Greek honey and South African tea
STOP platzing about the filly and get round to loving the neighbourhood.
That’s the advice from a friend in Grahamstown, South Africa.
Yes, good idea.
You’ve always been able to rely on her for pertinent advice.
She and her partner of many decades, the Pharmacist, are stalwart friends from 19 voetsek.
They always care! For you! Oh, the enduring love!
Then, the Newspaperman writes too, from Johannesburg.
He says the business paper where he works has a rather dishy young intern (dishy in a nerdish kind of way), called Perry.
He overheard him talking on the telephone.
I think it was Greek, he writes. He must be a Pericles. So we have them in Jhb too. (Gorgeous Greeks, that is.)
LoL! The main man of Athenian society (b 495 BC) reincarnated in the newsroom!
It’s good to get responses like this, to your blog.
It reinforces connections with heart and home, for that is what Johannesburg is.
You taste it when you make tea for Madame X, whose twisted herself into a pretzel on a chair in your sitting room.
Buchu and Rooibos, with traditional Greek honey.
Delicious. It is a delightful combination.
She wants you to pay E3 for the free range eggs she’s brought from the old man, Adonis.
But your money is klaar.
There’s no ATM or bank in Eressos.
You call a cab to take you to Skala Eressos, 4km down the road.
Babsi, one of the cab drivers — yes, he’s worked in Africa, in transport, he says — is fishing somewhere.
But he will call another driver, he says.
You like Babsi. He speaks English, and helps you with your painful Greek.
He’s got wild oregano and a type of spinach in a packet on the floor when he drives you from the Kouitou Hotel to your house in Eressos, last week.
He sommer chucks your bicycle in the boot, fills the back seat with all your stuff, and off you go.
Last night, after you’ve collected your cash (it’s painful, this exchange rate), you eat at a beachfront taverna.
You’re looking at the display of fish when a server walks over, and starts talking Greek to you.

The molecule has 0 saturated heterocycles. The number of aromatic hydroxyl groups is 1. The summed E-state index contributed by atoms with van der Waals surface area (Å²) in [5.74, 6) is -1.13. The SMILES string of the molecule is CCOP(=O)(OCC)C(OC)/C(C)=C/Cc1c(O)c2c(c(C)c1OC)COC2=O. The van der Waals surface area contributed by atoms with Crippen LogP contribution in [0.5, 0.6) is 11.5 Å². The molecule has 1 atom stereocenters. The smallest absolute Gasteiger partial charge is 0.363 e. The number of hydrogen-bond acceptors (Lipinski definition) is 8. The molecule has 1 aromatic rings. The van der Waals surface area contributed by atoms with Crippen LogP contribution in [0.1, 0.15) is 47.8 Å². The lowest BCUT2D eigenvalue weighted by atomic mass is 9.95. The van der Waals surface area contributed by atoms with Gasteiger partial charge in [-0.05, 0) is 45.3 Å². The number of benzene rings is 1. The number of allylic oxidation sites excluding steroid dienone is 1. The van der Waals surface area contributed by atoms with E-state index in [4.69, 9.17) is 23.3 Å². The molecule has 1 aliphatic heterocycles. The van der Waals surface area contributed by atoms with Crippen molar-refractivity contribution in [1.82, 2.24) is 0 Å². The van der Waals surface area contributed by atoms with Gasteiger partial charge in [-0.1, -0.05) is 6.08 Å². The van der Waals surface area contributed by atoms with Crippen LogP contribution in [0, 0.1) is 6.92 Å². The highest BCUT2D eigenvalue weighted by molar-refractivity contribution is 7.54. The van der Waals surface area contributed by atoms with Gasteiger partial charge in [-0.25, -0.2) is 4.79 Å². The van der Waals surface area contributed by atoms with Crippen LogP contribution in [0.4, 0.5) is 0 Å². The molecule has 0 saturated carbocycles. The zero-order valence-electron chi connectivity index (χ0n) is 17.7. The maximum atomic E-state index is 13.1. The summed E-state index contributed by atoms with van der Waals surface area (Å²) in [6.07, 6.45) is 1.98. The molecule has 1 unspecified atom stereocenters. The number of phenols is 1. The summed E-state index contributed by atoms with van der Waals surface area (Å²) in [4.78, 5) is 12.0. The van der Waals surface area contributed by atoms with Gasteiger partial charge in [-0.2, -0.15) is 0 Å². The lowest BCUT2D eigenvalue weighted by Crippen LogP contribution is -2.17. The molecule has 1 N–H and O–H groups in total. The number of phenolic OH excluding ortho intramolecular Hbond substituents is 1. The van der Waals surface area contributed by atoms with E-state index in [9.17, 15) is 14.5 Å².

Somewhere among the words you hear mama’s, and you sit down in the corner, with a view of the sea and the evening sky.
Oh, these long evenings … twilight is romantic, even on your own.
The Aegean has assumed its summer mood, and gently laps the shore.
After the May full moon, everything changes. It’s The Season, and things are as they must be.
You meet the Norwegians again, this time at Parasol.
The Sappho Spring Festival is under way, and there is a function there.
As far as you know it’s organised by an outfit called Travel Woman (www.travelwomen.nl)
There’s a blonde-haired Dutchwoman singing her heart out, accompanying herself on guitar.
The 82-year-old lesbian from Holland is here again too.
She’s single. She’s been single and 82 for God knows how long!
Aha, there’s the Turkish Delight (looking utterly gorgeous this year — she calls you by name. What, she remembers?).
Then there’s the Editor who published your work in Blikk (thank you, and now you’ve finally met, in person).
The Manager of the Flamingo bar leans forward.
You kiss cheeks. Kiss kiss. Left right. You even brush your lips across some hands that land in yours.
One of the women gasps! Note to self: this can be a game changer, clearly!
The Norwegians want to eat at Vento, again.
The food is good there, says the Kaftan One.
She and Miss Muscles are scoffing a most appetising meal, when a dog saunters over, and puts its head in your lap.
It’s a stray dog, of which there a many in the Eressosses — dogs and cats.
Today alone you’ve seen about six kittens, and that’s just in Eressos Square.
They’re even jumping around on the roof of the taverna where the walruses sit.
Your view of the square is lovely today: you’re at Sam’s Cafe because Alexandra (the Great) is opening about two hours later than usual, according to the woman at the supermarket.
Never mind. Sam serves a great cappuccino. You add your own what is it? Cinnamon?
You sit under the oak trees, among the flowers.
Vento is curled up next to you.
Vento? Yes. You name the stray Vento, after Vicky and Lena’s restaurant.
It means wind, in Greek.
A ginger cat is also making overtures, at your house.
Ginger, you call her, as she twirls around your legs.